View Full Version : Using a Nikkor T 1200 mm lens on Tech 5x7, anyone?

Paul Schilliger
16-Sep-2005, 09:52

While checking out the maximum extension that the bellows that fits mine can reach (740mm without gross overstretching), I saw that it is enough to focus the Nikkor T 1200 at infinity (755mm) with an extended lensboard or Wista tube. But the mechanical extension is only 560mm. Wista for instance has a stronger long extension bed profile that replaces the last section of the original one for long lenses. I don't think that Linhof has ever made such an item, but has anyone tried a DIY solution? I ruled out the long tube from lensboard for it seems that this would really add too much stress and the bed is too weak.

George Stewart
16-Sep-2005, 10:14
I had skgrimes.com make me a six-inch extended lensboard for my Canham 8x10. It was to be used with the Nikkor 1200mm. While the camera alone works with the 1200mm, It has little room for additional close-focus with that lens. The extended lensboard was a good idea, however it should be made with a block that has 1/4-20 threads to help support the lens (something I didn't do in my design). Based on my experience, if I did it over again, I'd go with a four-inch extended board with a means to support it.

Paul Schilliger
16-Sep-2005, 12:15
Looking at the bed closely now, I think it would be possible to work a piece of plywood with metal hooks to hold behind and under the geared bed, securing it someway, and which would receive the bed extension on the other end. This would shift the lens up for the thickness of the plywood, but would not matter for such long lens. Probably the best cost/weight/strength savvy solution.

Eric Woodbury
17-Sep-2005, 10:53
I use a Nikkor T 800 with my Deardorff 57 on occasion. This is fairly easy, although you are right in thinking that with the front standard that fair out, things get a bit shaky. For this I devised a support that is very light and works well. It is a piece of aluminum (0.040" thick) 13" long and 5" wide. Centered in one end is a 1/2" wide slot, 5" long. This slides under the camera after I've loosened the tripod screws (I use two 3/8" tripod screws). I then re-tighten the screws and the support goes forward and under the extended portion of the camera. On the far end is a little block of wood that just fits up under the camera. Gravity holds the camera in place. To give the support stiffness, I have rivetted 3/4" 'L' extruded aluminum down the sides that stradles the tripod head on both sides. Under the camera I have glued that thin cork so the contact surfaces are padded. The support is tapered a bit, narrower at the front of the camera. so as not to be so Klunky.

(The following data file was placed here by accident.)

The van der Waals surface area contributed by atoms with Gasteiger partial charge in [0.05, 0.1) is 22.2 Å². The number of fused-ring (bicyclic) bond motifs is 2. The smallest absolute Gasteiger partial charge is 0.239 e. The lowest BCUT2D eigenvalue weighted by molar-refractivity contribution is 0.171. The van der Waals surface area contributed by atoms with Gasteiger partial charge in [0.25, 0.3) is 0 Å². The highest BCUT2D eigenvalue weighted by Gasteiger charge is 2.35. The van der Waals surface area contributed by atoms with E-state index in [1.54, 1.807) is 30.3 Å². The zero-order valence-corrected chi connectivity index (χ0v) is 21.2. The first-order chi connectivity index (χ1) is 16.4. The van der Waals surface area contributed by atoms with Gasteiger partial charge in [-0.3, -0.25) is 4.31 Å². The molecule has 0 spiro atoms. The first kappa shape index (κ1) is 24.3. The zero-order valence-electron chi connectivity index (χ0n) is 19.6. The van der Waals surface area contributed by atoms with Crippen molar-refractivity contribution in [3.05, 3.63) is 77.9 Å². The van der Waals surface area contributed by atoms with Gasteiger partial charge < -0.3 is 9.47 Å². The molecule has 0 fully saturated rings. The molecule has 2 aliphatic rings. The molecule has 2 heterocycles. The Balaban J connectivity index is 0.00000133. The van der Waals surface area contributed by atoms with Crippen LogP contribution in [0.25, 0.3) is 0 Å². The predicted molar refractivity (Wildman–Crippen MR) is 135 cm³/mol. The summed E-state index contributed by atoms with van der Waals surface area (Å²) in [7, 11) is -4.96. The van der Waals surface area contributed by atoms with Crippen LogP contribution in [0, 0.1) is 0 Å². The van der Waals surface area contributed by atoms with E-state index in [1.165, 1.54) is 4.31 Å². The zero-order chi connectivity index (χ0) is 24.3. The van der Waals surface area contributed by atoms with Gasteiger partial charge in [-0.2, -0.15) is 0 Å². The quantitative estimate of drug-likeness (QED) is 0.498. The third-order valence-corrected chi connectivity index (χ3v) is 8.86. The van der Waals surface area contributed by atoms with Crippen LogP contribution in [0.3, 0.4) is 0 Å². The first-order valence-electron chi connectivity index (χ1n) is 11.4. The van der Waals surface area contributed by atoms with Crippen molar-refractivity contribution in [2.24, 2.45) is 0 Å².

I have not used the 1200. I suppose it would work, but for those rare occasions I would just use the 800 and crop the negative. There is plenty of it for my use.

Paul Schilliger
17-Sep-2005, 15:11
Thanks for sharing your experiences. Every camera is different, so solutions are multiple. I had thought of the aluminum support, but for the 1200 it would have been a long piece of metal, not very easy to slip in the back pack.

After asking the question yesterday, a solution finally pointed as I looked at the camera closer. I purchased a piece of plywood and two different aluminum profiles in a DIY store today, and with some sawing and screwing the thing is already made. It's a 12mm thick piece 41 cm long and 10,6 cm wide, narrower on one part that joins the geared bed and the extension. It adds the few inches that were lacking to focus the lens without altering the camera integrity. I must say that when I ordered a new bellows from Camera Bellows, I ordered it a bit longer than the original, so maybe this would not work so well on some other Techs. I also use a Wista extension with two rings to avoid over stretching the bellows (my lenses are on smaller Tech boards). This thing mounts in a minute, is pretty secure and I can use the geared focussing as before. The camera has also just what is needed in lens fall to compensate for this add on if it would be needed. It is relatively steady when extended and mounted on a headless tripod. The extension did only cost a few swiss francs in stuff.

Now that's just the beginning. Shooting in dim light and the often breezy end of the day with this lens isn't the easiest thing I have seen. I find it hard to set the precise point of focus. It is a f18 lens. Unlike with my Toyo, with the Tech it would be possible to put a mark on the bed for the infinity, it's probably what I will do for those occasions when the ground glass is too dark and fuzzy for my old eyes. Any further experience and tips on using this lens?